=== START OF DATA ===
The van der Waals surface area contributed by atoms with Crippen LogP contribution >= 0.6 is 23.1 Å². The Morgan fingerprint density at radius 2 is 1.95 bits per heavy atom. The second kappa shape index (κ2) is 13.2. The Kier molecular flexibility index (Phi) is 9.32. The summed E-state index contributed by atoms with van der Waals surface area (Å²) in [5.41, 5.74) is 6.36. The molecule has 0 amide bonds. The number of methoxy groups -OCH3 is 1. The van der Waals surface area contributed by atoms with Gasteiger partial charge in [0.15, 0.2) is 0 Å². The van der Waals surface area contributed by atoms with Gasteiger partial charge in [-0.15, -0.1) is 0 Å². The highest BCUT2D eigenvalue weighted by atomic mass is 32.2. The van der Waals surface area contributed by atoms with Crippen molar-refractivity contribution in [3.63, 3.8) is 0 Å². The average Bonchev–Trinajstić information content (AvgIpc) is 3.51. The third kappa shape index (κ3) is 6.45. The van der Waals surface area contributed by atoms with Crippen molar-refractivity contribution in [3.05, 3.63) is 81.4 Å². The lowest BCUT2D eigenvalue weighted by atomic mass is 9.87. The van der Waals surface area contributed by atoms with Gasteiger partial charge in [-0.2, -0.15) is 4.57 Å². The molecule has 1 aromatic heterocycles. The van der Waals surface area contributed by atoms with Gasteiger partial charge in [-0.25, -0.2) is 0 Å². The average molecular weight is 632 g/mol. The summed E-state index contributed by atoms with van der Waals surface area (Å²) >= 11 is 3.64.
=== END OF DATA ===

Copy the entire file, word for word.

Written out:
The van der Waals surface area contributed by atoms with Crippen LogP contribution >= 0.6 is 23.1 Å². The Morgan fingerprint density at radius 2 is 1.95 bits per heavy atom. The second kappa shape index (κ2) is 13.2. The Kier molecular flexibility index (Phi) is 9.32. The summed E-state index contributed by atoms with van der Waals surface area (Å²) in [5.41, 5.74) is 6.36. The molecule has 0 amide bonds. The number of methoxy groups -OCH3 is 1. The van der Waals surface area contributed by atoms with Gasteiger partial charge in [0.15, 0.2) is 0 Å². The van der Waals surface area contributed by atoms with Gasteiger partial charge in [-0.15, -0.1) is 0 Å². The highest BCUT2D eigenvalue weighted by atomic mass is 32.2. The van der Waals surface area contributed by atoms with Crippen molar-refractivity contribution in [3.63, 3.8) is 0 Å². The average Bonchev–Trinajstić information content (AvgIpc) is 3.51. The third kappa shape index (κ3) is 6.45. The van der Waals surface area contributed by atoms with Crippen molar-refractivity contribution in [3.05, 3.63) is 81.4 Å². The lowest BCUT2D eigenvalue weighted by atomic mass is 9.87. The van der Waals surface area contributed by atoms with Gasteiger partial charge in [-0.2, -0.15) is 4.57 Å². The molecule has 1 aromatic heterocycles. The van der Waals surface area contributed by atoms with Gasteiger partial charge in [-0.25, -0.2) is 0 Å². The average molecular weight is 632 g/mol. The summed E-state index contributed by atoms with van der Waals surface area (Å²) >= 11 is 3.64.